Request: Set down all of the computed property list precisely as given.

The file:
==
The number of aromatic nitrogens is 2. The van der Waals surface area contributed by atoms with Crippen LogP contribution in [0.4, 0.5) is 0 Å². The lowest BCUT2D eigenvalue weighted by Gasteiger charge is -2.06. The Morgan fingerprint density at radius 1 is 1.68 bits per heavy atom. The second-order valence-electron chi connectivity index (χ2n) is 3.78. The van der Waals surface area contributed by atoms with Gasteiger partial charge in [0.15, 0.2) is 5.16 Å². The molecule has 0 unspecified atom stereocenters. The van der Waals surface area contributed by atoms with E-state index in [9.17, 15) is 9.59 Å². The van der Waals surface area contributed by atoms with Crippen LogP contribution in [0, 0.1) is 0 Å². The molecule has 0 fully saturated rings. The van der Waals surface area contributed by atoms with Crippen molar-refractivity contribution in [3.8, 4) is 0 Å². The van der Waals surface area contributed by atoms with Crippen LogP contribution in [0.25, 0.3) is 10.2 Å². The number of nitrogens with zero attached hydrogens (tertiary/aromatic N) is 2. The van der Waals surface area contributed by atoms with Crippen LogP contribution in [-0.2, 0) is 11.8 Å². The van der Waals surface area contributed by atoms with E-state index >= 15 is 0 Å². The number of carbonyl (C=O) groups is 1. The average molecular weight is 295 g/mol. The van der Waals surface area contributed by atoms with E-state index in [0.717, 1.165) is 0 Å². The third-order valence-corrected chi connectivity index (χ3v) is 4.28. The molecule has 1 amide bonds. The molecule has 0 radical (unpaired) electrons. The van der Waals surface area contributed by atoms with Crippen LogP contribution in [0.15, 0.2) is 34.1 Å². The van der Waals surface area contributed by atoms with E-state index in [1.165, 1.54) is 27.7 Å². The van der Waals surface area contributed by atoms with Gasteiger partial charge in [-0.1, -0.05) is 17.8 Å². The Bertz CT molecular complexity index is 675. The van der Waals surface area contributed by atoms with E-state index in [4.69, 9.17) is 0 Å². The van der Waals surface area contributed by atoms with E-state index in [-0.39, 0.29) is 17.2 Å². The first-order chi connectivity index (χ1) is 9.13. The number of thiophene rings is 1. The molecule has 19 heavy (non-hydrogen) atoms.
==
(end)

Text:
The number of aromatic nitrogens is 2. The van der Waals surface area contributed by atoms with Crippen LogP contribution in [0.4, 0.5) is 0 Å². The lowest BCUT2D eigenvalue weighted by Gasteiger charge is -2.06. The Morgan fingerprint density at radius 1 is 1.68 bits per heavy atom. The second-order valence-electron chi connectivity index (χ2n) is 3.78. The van der Waals surface area contributed by atoms with Gasteiger partial charge in [0.15, 0.2) is 5.16 Å². The molecule has 0 unspecified atom stereocenters. The van der Waals surface area contributed by atoms with E-state index in [9.17, 15) is 9.59 Å². The van der Waals surface area contributed by atoms with Crippen LogP contribution in [0, 0.1) is 0 Å². The molecule has 0 fully saturated rings. The van der Waals surface area contributed by atoms with Crippen molar-refractivity contribution in [3.8, 4) is 0 Å². The van der Waals surface area contributed by atoms with Crippen LogP contribution in [0.25, 0.3) is 10.2 Å². The number of nitrogens with zero attached hydrogens (tertiary/aromatic N) is 2. The van der Waals surface area contributed by atoms with Crippen LogP contribution in [-0.2, 0) is 11.8 Å². The van der Waals surface area contributed by atoms with E-state index >= 15 is 0 Å². The number of carbonyl (C=O) groups is 1. The average molecular weight is 295 g/mol. The van der Waals surface area contributed by atoms with E-state index in [0.717, 1.165) is 0 Å². The third-order valence-corrected chi connectivity index (χ3v) is 4.28. The molecule has 1 amide bonds. The molecule has 0 radical (unpaired) electrons. The van der Waals surface area contributed by atoms with Crippen LogP contribution in [0.15, 0.2) is 34.1 Å². The van der Waals surface area contributed by atoms with E-state index in [1.165, 1.54) is 27.7 Å². The van der Waals surface area contributed by atoms with Gasteiger partial charge in [-0.1, -0.05) is 17.8 Å². The Bertz CT molecular complexity index is 675. The van der Waals surface area contributed by atoms with E-state index in [4.69, 9.17) is 0 Å². The van der Waals surface area contributed by atoms with E-state index in [-0.39, 0.29) is 17.2 Å². The first-order chi connectivity index (χ1) is 9.13. The number of thiophene rings is 1. The molecule has 19 heavy (non-hydrogen) atoms.